JIm said...

Who do we believe those renowned scientists Gore, Obama, Pelosi, Reid or our own eyes??

Wisconsin set to see coldest July day since 1900!!
Drudge Report
Report from North Dakota

With a summer like this, you can`t tell my Dad there’s global warming.
"I think Al Gore and his group should be out here and tell us about this global warming stuff. I think he might have a change of mind. We`ve had a cool July,” says Orlan Dreyer, Willow City Farmer

July mornings aren`t supposed to be 50 degrees, but once again today, we`re seeing temperatures well below normal. With two inches of rain on my wheat crop in the last two weeks, we have plenty of moisture to carry us for awhile.

more than 700 international scientists who dispute the theory of "manmade" global warming.

"Our own EPA says that we're in a cooling trend -- so why should we continue to support something, especially to the tune of $12.5 million, which is no longer apropos?" the lawmaker asks.

Senators Debate Global Warming Policy Despite Global Cooling Evidence
Wednesday, March 04, 2009
By Josiah Ryan, Staff Writer
Sen. Ron Wyden (D-Ore.) (AP Photo)
( - Democratic senators told on Tuesday that despite a recent study that shows global temperatures have been dropping since 2001 and that projects the globe will continue to cool for the next several decades, they think the United States should continue to push forward with aggressive action to curb climate change.

John M. Lally said...

The cost of the Iraq War is $25,000.00 per family. If we have the political will to reverse climate change, the money is there.

This won't be much of an increase in government bureaucracy over what we already have with the Clean Air Act.

Actual serious scientists agree that limiting our emission of greenhouse gasses will help to combat our current situation of climate change, although there are flat-earth climate change deniers out there who call themselves scientists, too.

John M. Lally said...

By the way, Jim, you don't have to tell me about all of the "scientists" that work for the coal and oil industries.

While I was growing up, we had a large cigarette manufacturing plant in my town. We knew all about those scientists who told us that cigarettes didn't cause cancer, or emphysema, and that cigarettes weren't addictive. They told us that certain filters would reduce the risk of cancer. All of those guys out there at the plant could parrot those lines back to us by memory, always with a cigarette hanging out of their mouths. I saw several of those guys dying before my eyes.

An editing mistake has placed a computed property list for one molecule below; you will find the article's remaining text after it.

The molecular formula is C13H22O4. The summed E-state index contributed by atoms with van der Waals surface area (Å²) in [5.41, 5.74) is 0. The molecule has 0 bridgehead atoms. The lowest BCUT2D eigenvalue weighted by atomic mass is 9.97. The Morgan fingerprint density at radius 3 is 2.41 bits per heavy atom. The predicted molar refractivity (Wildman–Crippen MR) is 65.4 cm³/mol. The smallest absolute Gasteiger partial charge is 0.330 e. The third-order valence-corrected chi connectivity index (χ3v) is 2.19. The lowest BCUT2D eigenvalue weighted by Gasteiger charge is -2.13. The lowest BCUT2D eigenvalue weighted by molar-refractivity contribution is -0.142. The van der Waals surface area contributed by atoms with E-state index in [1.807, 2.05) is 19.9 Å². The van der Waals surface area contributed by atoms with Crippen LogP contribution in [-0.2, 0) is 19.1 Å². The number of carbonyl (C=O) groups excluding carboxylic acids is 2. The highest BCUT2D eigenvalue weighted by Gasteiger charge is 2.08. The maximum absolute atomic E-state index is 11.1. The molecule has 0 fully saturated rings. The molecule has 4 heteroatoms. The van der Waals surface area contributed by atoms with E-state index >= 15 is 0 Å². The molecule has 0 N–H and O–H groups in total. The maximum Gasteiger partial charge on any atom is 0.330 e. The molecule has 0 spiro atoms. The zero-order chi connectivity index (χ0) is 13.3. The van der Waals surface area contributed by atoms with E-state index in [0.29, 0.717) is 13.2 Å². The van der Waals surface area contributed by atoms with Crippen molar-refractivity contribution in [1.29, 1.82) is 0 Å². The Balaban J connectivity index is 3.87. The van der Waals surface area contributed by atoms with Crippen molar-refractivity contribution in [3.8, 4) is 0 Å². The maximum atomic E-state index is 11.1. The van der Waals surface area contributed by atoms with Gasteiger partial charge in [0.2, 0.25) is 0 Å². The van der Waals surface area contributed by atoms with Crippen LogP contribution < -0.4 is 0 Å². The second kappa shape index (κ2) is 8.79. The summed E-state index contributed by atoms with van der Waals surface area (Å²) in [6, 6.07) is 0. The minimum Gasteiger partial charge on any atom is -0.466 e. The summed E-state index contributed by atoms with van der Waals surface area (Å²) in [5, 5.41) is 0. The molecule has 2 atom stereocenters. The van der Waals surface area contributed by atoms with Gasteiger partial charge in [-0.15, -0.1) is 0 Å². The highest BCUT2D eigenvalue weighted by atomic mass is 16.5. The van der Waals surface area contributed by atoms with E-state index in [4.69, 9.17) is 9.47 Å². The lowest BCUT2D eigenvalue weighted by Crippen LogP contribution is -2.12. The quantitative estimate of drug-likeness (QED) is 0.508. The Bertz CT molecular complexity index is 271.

So when you report science back to me, the first question is always, "Who's paying these guys?"

JIm said...

Who do we believe, those renowned scientists Gore, Obama, Pelosi, Reid or our own eyes??

Recent observations (2009) measurements and events regarding climate

Wisconsin set to see coldest July day since 1900!!-Report from North Dakota Farmer With a summer like this, you can`t tell my Dad there’s global warming. " July mornings aren`t supposed to be 50 degrees, but once again today, we`re seeing temperatures well below normal., Cool weather dampens US June retail sales.. coldest in 27 years-"Our own EPA says that we're in a cooling trend -Livingston of the National Solar Observatory offers this insight During a period from 1645 to 1715 the Sun entered an extended period of low activity known as the Maunder Minimum. For a time equivalent to several sunspot cycles the Sun displayed few sunspots. Models of the Sun's irradiance suggest that the solar energy input to the Earth decreased during that epoch, and that this lull in solar activity may explain the low temperatures recorded in Europe during the Little Ice Age."Livingston goes on to write that "A simple linear extrapolation of our magnetic data suggests that sunspots might largely vanish by 2015."And that in turn might produce a round of cooling that would be awfully embarrassing for all the people who supported that cap-and-trade bill, which amounts to a huge energy tax,- Polar 5 expedition finds sea ice twice as thick as expected

PS Any supposed savings from Iraq has long since disappeared under Obamanomics of tax and spend and spend to the tune of 1.8 trillion deficit in his first year. That is an extroidinary beginning for even a socialist.

John M. Lally said...

JIm said...

Sostomayor the right wing jurist in the model of Scalia, Thomas and Bork.

Does anyone believe her testimony, that she is an originalists who will dispense justice blindly and with no "empathy" for special groups. Apparently a Liberal/Progressive/Socialist/Internationalist view of American law is not believed to be saleable to the American public. Instead she offered a camouflaged testimony to divert attention from her racist speeches, Firemen ruling and Liberal leanings. It was humorous to watch the Democrats be complicit in the fraud.